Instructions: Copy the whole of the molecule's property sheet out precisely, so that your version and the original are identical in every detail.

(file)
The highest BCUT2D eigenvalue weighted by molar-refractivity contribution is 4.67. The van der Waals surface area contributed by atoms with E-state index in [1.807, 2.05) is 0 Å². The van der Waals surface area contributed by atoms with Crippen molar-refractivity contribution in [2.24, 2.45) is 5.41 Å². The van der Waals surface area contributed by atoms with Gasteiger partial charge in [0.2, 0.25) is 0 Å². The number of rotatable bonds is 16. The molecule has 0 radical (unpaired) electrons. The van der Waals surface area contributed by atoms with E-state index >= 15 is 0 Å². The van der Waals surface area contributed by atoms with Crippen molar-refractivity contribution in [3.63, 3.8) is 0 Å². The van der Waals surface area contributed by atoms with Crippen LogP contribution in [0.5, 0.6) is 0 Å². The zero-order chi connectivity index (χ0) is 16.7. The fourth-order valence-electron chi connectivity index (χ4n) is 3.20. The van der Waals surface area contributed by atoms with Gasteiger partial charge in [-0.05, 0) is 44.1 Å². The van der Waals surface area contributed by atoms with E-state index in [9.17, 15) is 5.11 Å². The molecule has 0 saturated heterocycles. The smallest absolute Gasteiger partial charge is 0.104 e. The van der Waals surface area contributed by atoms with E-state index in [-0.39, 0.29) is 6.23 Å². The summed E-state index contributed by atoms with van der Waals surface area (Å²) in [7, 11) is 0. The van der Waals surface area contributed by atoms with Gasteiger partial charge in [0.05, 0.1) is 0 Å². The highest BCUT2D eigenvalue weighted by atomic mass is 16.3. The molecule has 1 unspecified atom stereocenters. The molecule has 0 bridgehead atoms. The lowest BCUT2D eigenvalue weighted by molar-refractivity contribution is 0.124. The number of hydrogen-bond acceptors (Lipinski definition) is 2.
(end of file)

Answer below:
The highest BCUT2D eigenvalue weighted by molar-refractivity contribution is 4.67. The van der Waals surface area contributed by atoms with E-state index in [1.807, 2.05) is 0 Å². The van der Waals surface area contributed by atoms with Crippen molar-refractivity contribution in [2.24, 2.45) is 5.41 Å². The van der Waals surface area contributed by atoms with Gasteiger partial charge in [0.2, 0.25) is 0 Å². The number of rotatable bonds is 16. The molecule has 0 radical (unpaired) electrons. The van der Waals surface area contributed by atoms with E-state index >= 15 is 0 Å². The van der Waals surface area contributed by atoms with Crippen molar-refractivity contribution in [3.63, 3.8) is 0 Å². The van der Waals surface area contributed by atoms with Crippen LogP contribution in [0.5, 0.6) is 0 Å². The zero-order chi connectivity index (χ0) is 16.7. The fourth-order valence-electron chi connectivity index (χ4n) is 3.20. The van der Waals surface area contributed by atoms with Gasteiger partial charge in [-0.05, 0) is 44.1 Å². The van der Waals surface area contributed by atoms with E-state index in [9.17, 15) is 5.11 Å². The molecule has 0 saturated heterocycles. The smallest absolute Gasteiger partial charge is 0.104 e. The van der Waals surface area contributed by atoms with E-state index in [-0.39, 0.29) is 6.23 Å². The summed E-state index contributed by atoms with van der Waals surface area (Å²) in [7, 11) is 0. The van der Waals surface area contributed by atoms with Gasteiger partial charge in [0.05, 0.1) is 0 Å². The highest BCUT2D eigenvalue weighted by atomic mass is 16.3. The molecule has 1 unspecified atom stereocenters. The molecule has 0 bridgehead atoms. The lowest BCUT2D eigenvalue weighted by molar-refractivity contribution is 0.124. The number of hydrogen-bond acceptors (Lipinski definition) is 2.